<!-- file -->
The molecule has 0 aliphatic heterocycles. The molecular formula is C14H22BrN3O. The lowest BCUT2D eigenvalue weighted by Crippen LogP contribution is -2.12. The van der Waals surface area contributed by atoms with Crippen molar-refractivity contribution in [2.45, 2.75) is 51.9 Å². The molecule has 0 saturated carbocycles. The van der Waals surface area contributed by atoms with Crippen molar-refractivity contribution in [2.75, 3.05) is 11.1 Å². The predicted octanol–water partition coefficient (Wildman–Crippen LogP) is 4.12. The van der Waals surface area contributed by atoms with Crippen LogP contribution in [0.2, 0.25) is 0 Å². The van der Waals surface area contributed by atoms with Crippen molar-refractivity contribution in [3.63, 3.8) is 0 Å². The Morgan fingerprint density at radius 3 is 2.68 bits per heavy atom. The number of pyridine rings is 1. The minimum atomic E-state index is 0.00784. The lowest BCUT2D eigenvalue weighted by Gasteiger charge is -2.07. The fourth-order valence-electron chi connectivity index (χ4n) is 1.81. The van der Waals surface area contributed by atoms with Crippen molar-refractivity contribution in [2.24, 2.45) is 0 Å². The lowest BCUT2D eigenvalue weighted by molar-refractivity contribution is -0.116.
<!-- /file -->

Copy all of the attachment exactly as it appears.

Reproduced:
The molecule has 0 aliphatic heterocycles. The molecular formula is C14H22BrN3O. The lowest BCUT2D eigenvalue weighted by Crippen LogP contribution is -2.12. The van der Waals surface area contributed by atoms with Crippen molar-refractivity contribution in [2.45, 2.75) is 51.9 Å². The molecule has 0 saturated carbocycles. The van der Waals surface area contributed by atoms with Crippen molar-refractivity contribution in [2.75, 3.05) is 11.1 Å². The predicted octanol–water partition coefficient (Wildman–Crippen LogP) is 4.12. The van der Waals surface area contributed by atoms with Crippen LogP contribution in [0.2, 0.25) is 0 Å². The van der Waals surface area contributed by atoms with Crippen molar-refractivity contribution in [3.63, 3.8) is 0 Å². The Morgan fingerprint density at radius 3 is 2.68 bits per heavy atom. The number of pyridine rings is 1. The minimum atomic E-state index is 0.00784. The lowest BCUT2D eigenvalue weighted by Gasteiger charge is -2.07. The fourth-order valence-electron chi connectivity index (χ4n) is 1.81. The van der Waals surface area contributed by atoms with Crippen molar-refractivity contribution in [2.24, 2.45) is 0 Å². The lowest BCUT2D eigenvalue weighted by molar-refractivity contribution is -0.116.